One late afternoon, as I sat reading a book here at the Macomber Center, I looked up and suddenly realized that almost all of the kids were engaged in some form of math exercise. There were kids of all different ages solving problems at different levels, some by themselves and some helping others. Though I wasn't really aware of it until now, this interest in math had been gaining steam all week and on this particular day they had been working on it fairly consistently since the morning. I have to admit I was quite surprised to see this and had trouble explaining it to myself. What could have possessed them? But furthermore, why did it take me all day to register this extraordinary development? It must have been because the quality of attention and engagement and the overall energy of the main room where all of this was taking place had not really changed, only the object of focus had changed. Apparently Bannanagrams, the game that they had been playing intensely for weeks, had finally lost its hold on them, if only temporarily, and been replaced by another game; multiplying, fractions and quadratic equations. They were tackling these exercises with the same spirit of joyful engagement that they bring to everything else they love to do - soccer, skiing, making movies. Its not uncommon for me to get phone calls at home from one or more of the kids rallying for an impromptu ski trip for the following day when the conditions warrant it, but now Denise was getting phone calls too, reminding her to bring in a fresh batch of math problems for the following day. I was raised to believe that most children are only interested in math to the extent that it is relevant to their immediate experience and that their interest in it will be limited to the functional value that it has for their life at a given time. This means learning how much of your allowance you will have left over if you buy that package of baseball cards. But it also means that if you want to get into a particular college for its superior journalism program, and admission into that program requires SATs, then you will learn the math you need for that particular purpose. But these kids were not using math as a means to some other end, they were approaching it as an end in itself, for the sheer pleasure that it produced. This is what the psychologist Karl Beuhler called the “delight of function”. As Erich Fromm puts it, “People enjoy functioning not because they need this or that thing but because the act of making something, the utilization of their own capacities, itself is a pleasurable experience.”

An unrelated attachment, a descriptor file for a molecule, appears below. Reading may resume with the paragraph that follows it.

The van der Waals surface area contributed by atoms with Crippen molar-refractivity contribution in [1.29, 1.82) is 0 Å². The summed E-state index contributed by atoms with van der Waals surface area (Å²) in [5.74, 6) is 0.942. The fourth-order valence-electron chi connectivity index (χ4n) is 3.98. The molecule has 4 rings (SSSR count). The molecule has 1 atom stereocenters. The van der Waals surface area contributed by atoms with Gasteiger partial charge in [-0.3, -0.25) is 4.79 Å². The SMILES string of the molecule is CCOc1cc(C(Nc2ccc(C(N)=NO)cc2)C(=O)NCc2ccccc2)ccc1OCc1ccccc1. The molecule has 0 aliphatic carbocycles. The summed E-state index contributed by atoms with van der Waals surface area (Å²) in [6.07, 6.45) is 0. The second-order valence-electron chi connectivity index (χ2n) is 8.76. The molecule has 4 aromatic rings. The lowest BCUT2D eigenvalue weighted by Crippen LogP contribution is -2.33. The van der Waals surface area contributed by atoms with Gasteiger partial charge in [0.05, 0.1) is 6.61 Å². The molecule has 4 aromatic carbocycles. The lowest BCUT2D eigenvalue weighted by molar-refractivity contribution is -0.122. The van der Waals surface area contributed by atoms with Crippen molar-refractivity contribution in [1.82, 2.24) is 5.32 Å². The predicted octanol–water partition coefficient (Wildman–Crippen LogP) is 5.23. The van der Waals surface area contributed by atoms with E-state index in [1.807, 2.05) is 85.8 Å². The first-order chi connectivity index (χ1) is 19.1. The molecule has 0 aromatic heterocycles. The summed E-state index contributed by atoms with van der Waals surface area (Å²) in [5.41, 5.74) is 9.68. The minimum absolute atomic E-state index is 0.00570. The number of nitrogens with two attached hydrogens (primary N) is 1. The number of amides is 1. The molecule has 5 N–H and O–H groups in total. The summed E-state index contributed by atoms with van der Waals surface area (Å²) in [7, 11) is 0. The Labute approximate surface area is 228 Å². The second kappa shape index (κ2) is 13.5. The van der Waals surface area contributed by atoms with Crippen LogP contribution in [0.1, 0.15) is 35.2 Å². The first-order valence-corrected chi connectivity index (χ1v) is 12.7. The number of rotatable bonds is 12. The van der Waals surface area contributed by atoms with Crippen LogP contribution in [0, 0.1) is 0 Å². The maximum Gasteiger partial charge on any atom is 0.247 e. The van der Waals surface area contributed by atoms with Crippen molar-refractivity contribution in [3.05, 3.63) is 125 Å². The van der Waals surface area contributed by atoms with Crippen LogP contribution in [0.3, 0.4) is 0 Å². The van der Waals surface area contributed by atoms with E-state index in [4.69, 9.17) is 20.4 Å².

It seems to me that we ruin children's experience of subjects like math when we only emphasize their importance in terms of the process of "preparing for adulthood". If the purpose of life is growth, to increase knowledge of oneself and the world, and to engage the world on the basis of one's own unique talents and strengths, then childhood should be seen as the pinnacle of human flowering. It should not be seen as merely a preparatory stage of life. Nietzsche defines a mature adult as someone who has rediscovered the seriousness of a child at play. The true spirit of learning, a passion for knowledge, the desire to challenge oneself, is not something that can be taught, but nor does it need to be. Its something that every child is born with. It can either be retained and further cultivated or it can be stamped out.
We live in a society which piously proclaims life-long learning to be the highest virtue with slogans like “never stop learning”, “learning is for life” and so on. Yet our entire way of life betrays exactly the opposite, that education is a means to an end. Perhaps the reason that we sentimentalize this notion of life long learning, learning for the love of it, is that we live in a society which makes it very difficult to actualize. In the words of Robert Thurman, “why don't people realize that education is the most important thing in life? Why do they think that education is just to prepare you for life, as if life was something else?”